Earlier this summer, a white police officer in Gainesville, Florida, pulled over a Black man for allegedly running a stop sign. The cop began a search of his car, but before the search was complete, the man made a run for it.
The officer found a handgun under the driver’s seat as well as identification proving the man, 30-year-old Terrell Bradley, had been charged with a felony for armed robbery 12 years ago. The cop called for backup, which came swiftly: several officers, including one equipped with a police dog.
The cops, with the help of the K-9, eventually found Bradley an hour later. But rather than take him into custody, officers sicced the dog on Bradley, even though he’d already surrendered to them. Bradley suffered bites to his hands and body and was left permanently blind after the K-9 latched onto his eye and pulled it out of its socket.
The brutal encounter in Florida was deemed a one-off and resulted in the department suspending the K-9 that attacked Bradley.
But K-9 attacks are not uncommon. According to the Marshall Project, police-dog bites cause more hospital visits than any other kind of use of police force, and the vast majority of the people affected are Black. A 2019 study found that of the 32,951 people who were taken to the emergency room for a K-9 dog bite between 2005 and 2013, 95 percent of them were male and 42 percent of them were Black.
These facts shouldn’t be surprising. The police K-9 is undoubtedly tied to America’s racist origins, since well before their use became synonymous with race-based violence.
“It’s a much larger issue with a long history that goes back well into the time period of slavery,” professor Charlton Yingling, who teaches Caribbean, Latin American, and Atlantic history at the University of Louisville, told VICE News. “Not to say that issues from the era of slavery are exactly the same as they are now in the era of the carceral state, but there are certain rhymes that still kind of resound today.”
Police-dog bites cause more hospital visits than any other kind of use of police force, and the vast majority of the people affected are Black.
As far back as the 16th century, when Spain owned what is now Florida, European nations used “bloodhounds” to attack and intimidate Indigenous populations and to prevent slaves—mostly Black Africans—from fleeing. Despite prominent 18th-century British abolitionists arguing that attack dogs were a primary example of how slavery was a depraved institution, the U.S. adopted the same strategy in the 1800s, knowing how effective bloodhounds were for European colonizers.
Slaves who managed to make it to free states or Canada often wrote about the horrors of being chased by dogs or seeing other Black people mauled by dogs.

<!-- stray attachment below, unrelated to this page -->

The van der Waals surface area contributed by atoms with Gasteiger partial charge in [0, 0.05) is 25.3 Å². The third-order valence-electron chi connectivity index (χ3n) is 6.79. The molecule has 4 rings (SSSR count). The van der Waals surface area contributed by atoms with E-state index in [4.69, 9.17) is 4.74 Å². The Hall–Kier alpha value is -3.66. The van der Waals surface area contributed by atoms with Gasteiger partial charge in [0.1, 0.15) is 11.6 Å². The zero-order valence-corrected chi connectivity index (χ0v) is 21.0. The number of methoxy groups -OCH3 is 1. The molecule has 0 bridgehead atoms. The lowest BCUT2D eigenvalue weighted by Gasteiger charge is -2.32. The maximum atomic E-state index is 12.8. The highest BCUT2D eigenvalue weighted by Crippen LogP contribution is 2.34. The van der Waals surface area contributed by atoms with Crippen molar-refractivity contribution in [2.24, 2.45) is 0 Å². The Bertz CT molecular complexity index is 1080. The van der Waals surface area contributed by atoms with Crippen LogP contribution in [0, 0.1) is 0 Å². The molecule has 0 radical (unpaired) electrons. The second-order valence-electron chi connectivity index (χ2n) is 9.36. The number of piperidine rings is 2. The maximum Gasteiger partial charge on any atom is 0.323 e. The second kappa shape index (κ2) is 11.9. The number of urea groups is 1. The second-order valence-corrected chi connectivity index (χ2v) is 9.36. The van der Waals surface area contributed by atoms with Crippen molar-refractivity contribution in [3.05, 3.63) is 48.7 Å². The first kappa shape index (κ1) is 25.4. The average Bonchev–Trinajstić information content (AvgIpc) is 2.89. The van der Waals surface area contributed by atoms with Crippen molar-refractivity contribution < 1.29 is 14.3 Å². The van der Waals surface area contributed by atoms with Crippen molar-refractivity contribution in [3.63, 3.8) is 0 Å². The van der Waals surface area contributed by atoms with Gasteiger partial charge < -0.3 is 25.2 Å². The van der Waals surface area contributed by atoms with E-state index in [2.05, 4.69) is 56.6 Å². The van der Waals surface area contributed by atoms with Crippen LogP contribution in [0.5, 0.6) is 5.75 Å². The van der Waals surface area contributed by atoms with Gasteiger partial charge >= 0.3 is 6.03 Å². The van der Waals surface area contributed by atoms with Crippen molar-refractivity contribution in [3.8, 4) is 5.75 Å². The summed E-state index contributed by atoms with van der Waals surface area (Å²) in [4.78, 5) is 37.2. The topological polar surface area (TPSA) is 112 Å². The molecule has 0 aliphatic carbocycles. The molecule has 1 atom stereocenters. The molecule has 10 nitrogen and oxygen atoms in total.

“The dogs used on Bayou Boeuf (a Louisiana plantation) for hunting slaves are a kind of bloodhound, but a far more savage breed than is found in the Northern States,” Solomon Northup wrote in his 1853 narrative 12 Years a Slave. “They will attack a negro, at their master’s bidding, and cling to him as the common bull-dog will cling to a four-footed animal. Frequently their loud bay is heard in the swamps, and then there is speculation as to what point the runaway will be overhauled.”
But when slavery ended, the use of attack dogs didn’t. Sellers found a new kind of customer: prisons.
“It went from being a private enterprise in which there were literal advertisements in newspapers for packs of dogs that chase runaway enslaved people, to being used then to enforce state power,” Yingling said. “It’s an important transition in this whole development of the modern police state, and how dogs were holdovers to some degree from this long path to the present.”
When slavery ended, the use of attack dogs didn’t.
Some Jim Crow-era sheriffs in smaller, Southern U.S. towns openly talked about using dogs to further their racist goals in the late 19th century. Sheriffs even held public demonstrations showing how effective dogs can be—and used Black people as bait.
“These exhibitions will include a Black man who would be given a 20-minute head start, and then the dog would be sent after him,” Parry said. “If the dog completed the mission, usually by isolating him to where he couldn’t move, that dog was considered usable by police.”
Law enforcement agencies began patrolling Black neighborhoods in smaller Southern towns with dogs. Black residents filed complaints about what was a clear example of overpolicing, but cops justified bringing in the dogs because of a supposed disproportionate amount of crime in those parts of town—which was often completely unsubstantiated.